After Grenfell-Rebuilding the Fire Safety System
Monday, March 25, 2019
The devastating Grenfell Towers fire in England was especially shocking to colleagues like Neil Gibbins QFSM FIFireE, past president of the Institution of Fire Engineers. “I had been convinced by learned colleagues that the fires we saw spread across the exterior of buildings so quickly in other parts of the world could not happen in the UK,” he recalled. “Like many fire professionals, I was shocked by the terrible events of that night, as well as the revelation that we have more than 400 similar buildings clad in a similar way.” Realizing the extent of the potential problem led to his presentation at this year’s SFPE conference, which will reveal points that should be discussed by fire professionals across the world.
“I have followed the information flowing from the police investigation, the expert panel, the public inquiry, and Dame Judith Hackitt’s review of building regulations and fire safety,” Gibbins said of responding to that event. “I have been involved in a number of working groups feeding into the government departments responsible for fire safety and building regulations, in particular with regard to competence and product safety. There may still be a lot more to hear from the various investigations, but we are not waiting to act on many issues, especially competence and the approach to achieving safe buildings.”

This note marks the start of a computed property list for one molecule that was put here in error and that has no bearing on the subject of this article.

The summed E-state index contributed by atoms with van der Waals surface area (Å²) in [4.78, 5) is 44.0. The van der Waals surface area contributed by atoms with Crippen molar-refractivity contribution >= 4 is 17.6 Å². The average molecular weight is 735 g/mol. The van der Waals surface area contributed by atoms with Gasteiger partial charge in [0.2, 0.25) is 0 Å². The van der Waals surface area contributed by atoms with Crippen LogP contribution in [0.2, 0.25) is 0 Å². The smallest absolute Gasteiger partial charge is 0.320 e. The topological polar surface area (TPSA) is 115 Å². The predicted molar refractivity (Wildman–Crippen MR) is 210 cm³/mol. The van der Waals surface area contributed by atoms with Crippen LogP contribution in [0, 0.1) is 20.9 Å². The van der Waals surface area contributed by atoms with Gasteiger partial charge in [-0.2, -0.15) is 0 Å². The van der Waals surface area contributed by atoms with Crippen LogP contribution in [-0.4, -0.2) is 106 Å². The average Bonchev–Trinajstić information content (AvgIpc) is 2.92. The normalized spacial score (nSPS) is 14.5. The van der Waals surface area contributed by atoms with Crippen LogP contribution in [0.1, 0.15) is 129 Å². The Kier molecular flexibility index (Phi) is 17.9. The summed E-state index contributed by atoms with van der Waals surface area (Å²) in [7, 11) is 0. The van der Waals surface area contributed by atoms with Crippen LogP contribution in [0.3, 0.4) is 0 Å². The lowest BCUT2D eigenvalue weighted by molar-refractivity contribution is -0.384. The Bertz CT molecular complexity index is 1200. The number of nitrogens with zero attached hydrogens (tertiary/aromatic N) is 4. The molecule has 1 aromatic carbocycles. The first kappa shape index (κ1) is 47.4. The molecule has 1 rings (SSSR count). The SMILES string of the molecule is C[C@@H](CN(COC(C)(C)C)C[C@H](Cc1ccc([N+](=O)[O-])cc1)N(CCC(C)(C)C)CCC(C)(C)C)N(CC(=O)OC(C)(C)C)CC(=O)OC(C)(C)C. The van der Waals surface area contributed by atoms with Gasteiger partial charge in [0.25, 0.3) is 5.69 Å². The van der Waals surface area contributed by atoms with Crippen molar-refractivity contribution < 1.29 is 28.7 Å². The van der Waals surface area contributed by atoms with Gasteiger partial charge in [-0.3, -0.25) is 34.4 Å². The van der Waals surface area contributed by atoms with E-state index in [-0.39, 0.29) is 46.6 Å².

To Gibbins, the most-critical changes to help prevent such events in the future more effectively include prescribing competency and ethical practice as part of design/assess/manage. The core message is “that fire safety engineering must be recognized as a profession and valued appropriately by the building construction and management sectors,” he said. “While steps are well advanced in the UK to identify necessary competencies, how to require that only competent registered people can practice is not yet resolved.”
What will make a difference, Gibbins said, is that the construction sector in the UK has already changed with regard to cladding and external fire spread, but “building safety is at risk from other challenges — we had a serious near-miss when a wall collapsed at a school in Scotland. This is not only a fire problem; it’s about the approach to safety versus cost.”
Fire safety engineers may be “relatively small in number and suffer from a weak voice, so “we must work together to make our profession recognized and valued to advance,” Gibbins said. “To do this, we must put our house in order and work together to agree on how to identify appropriate fire professionals.”
Events such as the Grenfell fire and the continuing need for better construction and design guidelines mean that the SFPE conference is more important than ever, Gibbins said. “We should all be reading about developments, but there is no substitute for face-to-face discussion. We should not be bystanders as the world changes. We should be driving the change.” Attending the conference helps make that happen.
“I am delighted to speak at this prestigious event,” Gibbins said. “I have seen many changes in my 40-year fire career, and there is so much to talk about and learn from each other.”
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